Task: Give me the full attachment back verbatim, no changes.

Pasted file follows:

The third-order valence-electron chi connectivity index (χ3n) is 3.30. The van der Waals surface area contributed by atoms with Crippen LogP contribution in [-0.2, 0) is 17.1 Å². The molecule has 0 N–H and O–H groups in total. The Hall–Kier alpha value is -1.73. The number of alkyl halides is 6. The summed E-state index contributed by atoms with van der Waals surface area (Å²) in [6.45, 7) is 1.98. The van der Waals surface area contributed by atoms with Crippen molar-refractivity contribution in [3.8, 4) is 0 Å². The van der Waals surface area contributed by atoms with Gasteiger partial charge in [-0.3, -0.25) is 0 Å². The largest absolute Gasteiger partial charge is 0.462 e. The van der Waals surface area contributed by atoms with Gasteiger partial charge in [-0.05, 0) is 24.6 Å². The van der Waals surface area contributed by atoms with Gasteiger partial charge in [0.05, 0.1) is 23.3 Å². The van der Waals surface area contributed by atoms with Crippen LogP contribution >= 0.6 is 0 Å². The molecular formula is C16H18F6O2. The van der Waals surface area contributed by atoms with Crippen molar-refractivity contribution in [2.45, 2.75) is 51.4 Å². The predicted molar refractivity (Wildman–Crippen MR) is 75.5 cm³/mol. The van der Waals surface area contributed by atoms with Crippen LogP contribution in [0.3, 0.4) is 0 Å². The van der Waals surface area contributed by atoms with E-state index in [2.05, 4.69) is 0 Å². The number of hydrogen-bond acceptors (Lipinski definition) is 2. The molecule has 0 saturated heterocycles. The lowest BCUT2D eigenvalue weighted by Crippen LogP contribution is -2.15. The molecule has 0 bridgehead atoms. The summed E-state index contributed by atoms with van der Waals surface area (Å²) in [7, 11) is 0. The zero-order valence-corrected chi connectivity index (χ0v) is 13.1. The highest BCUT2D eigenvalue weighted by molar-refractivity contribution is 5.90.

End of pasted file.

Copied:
The third-order valence-electron chi connectivity index (χ3n) is 3.30. The van der Waals surface area contributed by atoms with Crippen LogP contribution in [-0.2, 0) is 17.1 Å². The molecule has 0 N–H and O–H groups in total. The Hall–Kier alpha value is -1.73. The number of alkyl halides is 6. The summed E-state index contributed by atoms with van der Waals surface area (Å²) in [6.45, 7) is 1.98. The van der Waals surface area contributed by atoms with Crippen molar-refractivity contribution in [3.8, 4) is 0 Å². The van der Waals surface area contributed by atoms with Gasteiger partial charge in [-0.3, -0.25) is 0 Å². The largest absolute Gasteiger partial charge is 0.462 e. The van der Waals surface area contributed by atoms with Gasteiger partial charge in [-0.05, 0) is 24.6 Å². The van der Waals surface area contributed by atoms with Gasteiger partial charge in [0.05, 0.1) is 23.3 Å². The van der Waals surface area contributed by atoms with Crippen LogP contribution >= 0.6 is 0 Å². The molecular formula is C16H18F6O2. The van der Waals surface area contributed by atoms with Crippen molar-refractivity contribution in [2.45, 2.75) is 51.4 Å². The predicted molar refractivity (Wildman–Crippen MR) is 75.5 cm³/mol. The van der Waals surface area contributed by atoms with Crippen LogP contribution in [0.3, 0.4) is 0 Å². The van der Waals surface area contributed by atoms with E-state index in [2.05, 4.69) is 0 Å². The number of hydrogen-bond acceptors (Lipinski definition) is 2. The molecule has 0 saturated heterocycles. The lowest BCUT2D eigenvalue weighted by Crippen LogP contribution is -2.15. The molecule has 0 bridgehead atoms. The summed E-state index contributed by atoms with van der Waals surface area (Å²) in [7, 11) is 0. The zero-order valence-corrected chi connectivity index (χ0v) is 13.1. The highest BCUT2D eigenvalue weighted by molar-refractivity contribution is 5.90.